With permission, Madam Speaker, I should like to make a statement about child abuse.
It has been known for several years now that very serious sexual and physical abuse of children took place in homes managed or supervised by the former Clwyd county council in the 1970s and 1980s. In 1991, North Wales police began an extensive investigation into allegations, and obtained just under 2,600 statements from individuals. Those resulted in eight prosecutions and seven convictions of former care workers. Nevertheless, speculation has continued in north Wales that the actual abuse was on a much greater scale than those convictions suggest.
When I last reported to the House on this issue—in a written answer on 18 April—I expressed my regret that Clwyd county council, which had commissioned its own inquiry into these matters, had apparently failed to ensure that this would be undertaken in a way which would enable its conclusions to be publishable. I explained that I had written to the five successor authorities to Clwyd county council requesting that they seek urgently to produce a version of the report that could safely be published.
The successor authorities have subsequently informed me that they are unable to meet that request. In their view, the report is likely to contain evidence that was given in confidence to the inquiry team, and is in any case so seriously and extensively defamatory that an acceptable version of it cannot be produced.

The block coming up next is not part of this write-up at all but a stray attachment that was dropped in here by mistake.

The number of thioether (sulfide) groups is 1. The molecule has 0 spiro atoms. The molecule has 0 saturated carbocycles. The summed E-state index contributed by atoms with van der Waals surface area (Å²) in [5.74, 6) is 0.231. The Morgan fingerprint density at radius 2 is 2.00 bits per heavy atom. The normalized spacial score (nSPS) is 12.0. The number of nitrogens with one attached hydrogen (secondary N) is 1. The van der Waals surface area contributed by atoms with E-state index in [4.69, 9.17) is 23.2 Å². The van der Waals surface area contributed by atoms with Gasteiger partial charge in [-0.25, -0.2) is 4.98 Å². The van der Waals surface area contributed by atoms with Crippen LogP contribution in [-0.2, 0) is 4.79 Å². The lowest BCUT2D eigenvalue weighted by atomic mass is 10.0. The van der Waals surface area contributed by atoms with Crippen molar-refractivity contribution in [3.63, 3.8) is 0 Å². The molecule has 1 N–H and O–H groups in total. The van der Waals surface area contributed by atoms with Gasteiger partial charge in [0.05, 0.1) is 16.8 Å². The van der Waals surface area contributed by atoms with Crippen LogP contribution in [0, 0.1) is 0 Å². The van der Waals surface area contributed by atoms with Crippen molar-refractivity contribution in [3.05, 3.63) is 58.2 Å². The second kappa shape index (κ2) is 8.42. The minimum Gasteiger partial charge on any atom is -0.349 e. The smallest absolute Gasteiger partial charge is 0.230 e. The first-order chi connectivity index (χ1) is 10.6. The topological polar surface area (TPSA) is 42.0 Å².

In the light of my own legal advice, I have considered whether I could make the report as it stands available to the House. I have concluded that, in view of the nature of the defamation it contains, it would not be a proper use of parliamentary privilege to do so.
I find this a deeply unsatisfactory outcome, and one that reflects badly on the former Clwyd county council. It devoted two years and a substantial amount of public money to an inquiry, the report of which cannot safely be published. When public authorities establish investigations, they should do so in a way which, at the very least, permits the principal findings and recommendations to be made public.
One factor in the failure of Clwyd county council to publish the report it commissioned was a concern about the implications of publishing for its insurance cover. This also seems to me to be an unsatisfactory situation. My right hon. Friend the Secretary of State for the Environment and I will be considering, in consultation with the local authority associations, whether there is a need for guidance on this matter.
The Government's main priority remains to do everything necessary to secure the safety and well-being of children in care. It was for that reason that my predecessor, my right hon. Friend the Member for Wokingham (Mr. Redwood), appointed Miss Nicola Davies QC in May 1995 to undertake an examination of relevant documents and to advise whether a public inquiry into the abuse of children in north Wales was required. She recommended not an inquiry but that a detailed examination of the practices and procedures of the social service departments in the former Gwynedd and Clwyd county councils and of the private homes in their areas be undertaken. I appointed Adrianne Jones to carry out this work.
Adrianne Jones has now produced her report. I am grateful to her and to her team for the way in which they have undertaken their task, the thoroughness of their report and the speed with which it has been produced. I am also grateful to all those in north Wales who have co-operated fully in this work. I have arranged for it to be published in full today, and have made copies available in the Libraries of both Houses.